Macro is hard. Remaining circumspect while you're doing it is harder yet. The peer-reviewed theoretical literature (or at least the papers I'm familiar with) seems eerily divorced from the agents under scrutiny, and the empirical work is a glass crowbar: nice to look at, but when you try to use it to move stuff around, it has a tendency to break. Perhaps more frustrating for regular folks, the public debate is esoteric, weirdly partisan, and boring as all get-out (with the occasional exception for rap videos).
Macro policy itself is not an exchange in the same sense as buying a taco or swapping credit default risk. Instead, it influences the environment in which these exchanges are made. Stimulus programs are passed under the justification that the government spending will ignite consumer spending, taking some slack out of idle resources. FOMC transactions put more current assets into circulation, lowering interest rates, which reduces borrowing costs, which I suppose is meant to make investment decisions more attractive? I'm not entirely clear on this point. Firms that make decisions underpinned by cheap paper strike me as imprudent, much the same way that families buying more housing than they can reasonably afford are imprudent. Also, TANSTAAFL: cheap credit is an intertemporal transfer.
So that's some of the baggage I bring with me. I'm a phantomweight in the macro arena though, scarcely in the audience let alone in the debate itself. I have no dog in the fight, so to speak. I am interested in marginal euvoluntary exchange though. And I'm interested in pedestrian intuitions. I assume that my regular reader(s) are too, else you wouldn't waste your time by reading me.
So how about it then? Let's assume that there is a chunk of commerce that does occur because and only because of government spending. The DoT plops down $26B on road construction that wouldn't have otherwise happened. Or the DoE pushes $15B into "Efficiency and Renewable Energy, Recovery," funding that otherwise would have sat idle, rusting in a field somewhere while discouraged workers' human capital depreciates on the couch watching daytime TV. Let's just assume for the sake of argument that proponents are right and the Broken Window Fallacy does not apply with fallow resources. Are these exchanges euvoluntary?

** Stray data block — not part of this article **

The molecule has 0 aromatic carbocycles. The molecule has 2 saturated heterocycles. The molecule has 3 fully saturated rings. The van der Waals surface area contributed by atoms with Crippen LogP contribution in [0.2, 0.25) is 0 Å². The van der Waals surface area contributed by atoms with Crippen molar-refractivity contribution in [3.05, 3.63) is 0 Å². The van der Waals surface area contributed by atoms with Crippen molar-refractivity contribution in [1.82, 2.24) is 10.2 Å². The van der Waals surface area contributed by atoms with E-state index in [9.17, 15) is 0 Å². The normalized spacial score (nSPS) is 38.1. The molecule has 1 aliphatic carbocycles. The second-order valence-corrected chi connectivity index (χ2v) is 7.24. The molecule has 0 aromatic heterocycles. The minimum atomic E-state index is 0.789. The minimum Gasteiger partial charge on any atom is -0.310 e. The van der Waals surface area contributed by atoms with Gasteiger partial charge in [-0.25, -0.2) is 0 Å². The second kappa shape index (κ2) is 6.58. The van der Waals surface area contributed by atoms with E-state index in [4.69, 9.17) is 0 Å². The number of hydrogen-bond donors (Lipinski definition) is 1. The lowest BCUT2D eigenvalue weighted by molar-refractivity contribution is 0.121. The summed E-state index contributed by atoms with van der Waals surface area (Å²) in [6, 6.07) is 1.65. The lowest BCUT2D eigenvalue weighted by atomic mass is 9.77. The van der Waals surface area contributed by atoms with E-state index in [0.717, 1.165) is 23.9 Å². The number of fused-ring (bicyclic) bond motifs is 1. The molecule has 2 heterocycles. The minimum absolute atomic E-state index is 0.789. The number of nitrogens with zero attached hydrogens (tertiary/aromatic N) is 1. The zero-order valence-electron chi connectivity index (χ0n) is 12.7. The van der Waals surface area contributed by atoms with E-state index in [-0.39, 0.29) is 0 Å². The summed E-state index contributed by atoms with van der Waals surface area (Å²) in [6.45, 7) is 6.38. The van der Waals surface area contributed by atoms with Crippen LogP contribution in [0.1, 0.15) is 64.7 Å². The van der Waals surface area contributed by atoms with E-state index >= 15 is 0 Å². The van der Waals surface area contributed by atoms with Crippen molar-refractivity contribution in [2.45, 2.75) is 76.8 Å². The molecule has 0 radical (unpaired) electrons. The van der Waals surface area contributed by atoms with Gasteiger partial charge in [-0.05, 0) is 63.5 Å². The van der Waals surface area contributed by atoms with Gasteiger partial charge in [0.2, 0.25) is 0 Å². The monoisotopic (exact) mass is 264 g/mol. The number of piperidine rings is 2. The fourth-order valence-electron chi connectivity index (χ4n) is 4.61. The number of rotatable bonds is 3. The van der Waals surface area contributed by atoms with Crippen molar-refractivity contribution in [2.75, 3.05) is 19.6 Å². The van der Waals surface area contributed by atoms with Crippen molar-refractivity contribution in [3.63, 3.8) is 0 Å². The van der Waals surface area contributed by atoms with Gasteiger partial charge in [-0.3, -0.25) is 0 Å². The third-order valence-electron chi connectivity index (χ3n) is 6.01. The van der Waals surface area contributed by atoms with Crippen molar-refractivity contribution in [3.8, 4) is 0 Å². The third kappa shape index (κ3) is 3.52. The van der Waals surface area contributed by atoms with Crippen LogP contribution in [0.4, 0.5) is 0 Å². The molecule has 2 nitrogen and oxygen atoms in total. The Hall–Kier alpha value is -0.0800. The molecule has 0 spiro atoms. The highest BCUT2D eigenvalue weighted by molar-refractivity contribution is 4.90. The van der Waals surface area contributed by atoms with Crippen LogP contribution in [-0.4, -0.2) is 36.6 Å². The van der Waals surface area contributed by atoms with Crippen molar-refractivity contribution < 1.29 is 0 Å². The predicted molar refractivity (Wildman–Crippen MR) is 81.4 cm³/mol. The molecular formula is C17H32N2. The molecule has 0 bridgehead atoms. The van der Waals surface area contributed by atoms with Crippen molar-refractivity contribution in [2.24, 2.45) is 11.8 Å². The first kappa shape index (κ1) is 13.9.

Maybe this question is misguided. Maybe the right answer is "it depends." How would you approach the question? What's the role of time, of discovery, of risk, of opportunity? When do cyclical effects become structural? When does the short term become the long term? Most importantly, how are ordinary citizens supposed to keep track of these questions when they're alienated from the discussion by dint of education, inept reporting, and strident disagreement between even the top echelon experts in the subject?
When the rule of law is working well, it gives regular folks a bit of certainty in a chaotic world. Rules closely observed serve ordinary people in their ordinary lives. The abrogation thereof serves whom exactly?
Procrustean GDP pursuit may well be oversold. Caveat subfragator. These are important questions, don't hesitate to ask them.